Hope you’re all not too bored by the influx of Curiosity we’ve been feeding these past few days. We believe this to be one of the most significant scientific events of the year, topped maybe just by the discovery of the Higgs boson, and as such the rover’s landing on martian soil deserves at least a decent amount of coverage that we can offer.

The well deserved hype began on Sunday night once with Curiosity’s flawless touchdown with the red planet’s surface. Since then, we reported on the rover’s first images beamed back to scientists at  the Jet Propulsion Laboratory in California, showcased a video which documents the rovers descent, filmed by the mobile Mars laboratory itself, featured a photo of the rover hanging by a parachute and now we’re presented with even more goodies, courtesy of NASA.

This image released on Tuesday Aug. 7,2012 by NASA shows the first color view of the north wall and rim of Gale Crater where NASA's rover Curiosity landed Sunday night. The picture was taken by the rover's camera at the end of its stowed robotic arm and appears fuzzy because of dust on the camera's cover. (AP Photo/NASA)

This image released on Tuesday Aug. 7,2012 by NASA shows the first color view of the north wall and rim of Gale Crater where NASA’s rover Curiosity landed Sunday night. The picture was taken by the rover’s camera at the end of its stowed robotic arm and appears fuzzy because of dust on the camera’s cover. Click on image for larger view.(AP Photo/NASA)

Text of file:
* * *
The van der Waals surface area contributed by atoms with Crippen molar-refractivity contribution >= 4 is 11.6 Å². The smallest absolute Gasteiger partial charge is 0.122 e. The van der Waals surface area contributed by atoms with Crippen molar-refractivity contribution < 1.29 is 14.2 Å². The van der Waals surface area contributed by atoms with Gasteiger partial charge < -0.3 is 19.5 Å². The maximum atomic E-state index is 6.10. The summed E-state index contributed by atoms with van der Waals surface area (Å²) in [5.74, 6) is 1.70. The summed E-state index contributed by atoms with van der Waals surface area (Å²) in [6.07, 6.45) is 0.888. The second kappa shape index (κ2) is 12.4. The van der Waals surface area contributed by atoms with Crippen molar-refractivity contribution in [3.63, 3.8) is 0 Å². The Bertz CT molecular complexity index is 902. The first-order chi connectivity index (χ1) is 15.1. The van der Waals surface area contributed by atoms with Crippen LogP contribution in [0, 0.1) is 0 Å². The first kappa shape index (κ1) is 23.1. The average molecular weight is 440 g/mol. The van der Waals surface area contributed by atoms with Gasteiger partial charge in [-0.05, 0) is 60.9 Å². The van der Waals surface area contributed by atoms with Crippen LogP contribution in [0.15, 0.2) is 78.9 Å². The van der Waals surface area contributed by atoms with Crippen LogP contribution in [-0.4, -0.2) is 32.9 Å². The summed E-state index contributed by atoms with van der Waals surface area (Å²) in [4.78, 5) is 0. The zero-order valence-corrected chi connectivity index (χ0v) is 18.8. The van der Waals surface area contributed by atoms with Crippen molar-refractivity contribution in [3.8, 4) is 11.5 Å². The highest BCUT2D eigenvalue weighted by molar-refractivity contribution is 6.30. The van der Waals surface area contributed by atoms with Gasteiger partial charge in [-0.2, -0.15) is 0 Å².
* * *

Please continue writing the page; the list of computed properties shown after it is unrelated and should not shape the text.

Subscribe to our newsletter and receive our new book for FREE
Join 50,000+ subscribers vaccinated against pseudoscience
Download NOW
By subscribing you agree to our Privacy Policy. Give it a try, you can unsubscribe anytime.

The most interesting Curiosity news for today is its first color image from Mars, which is still rather grainy, but a notable upgrade from the black and whites. In the image one can see the north wall and rim of Gale Crater, a vast basin where the nuclear-powered, six-wheeled rover touched down Sunday night after flying through space for more than eight months. The photo was taken by Curiosity’s Mars Hand Lens Imager, or MAHLI, one of the rover’s key instruments, affixed to the end of its robotic arm.

It’ll be several weeks before it takes its first drive and flexes its robotic arm. Since landing, engineers have been busy performing health checkups on its systems and instruments. Stay tuned, however, since in the next couple of days Curiosity will be sending even more color images which will be patched together for an awesome  360-degree color panorama.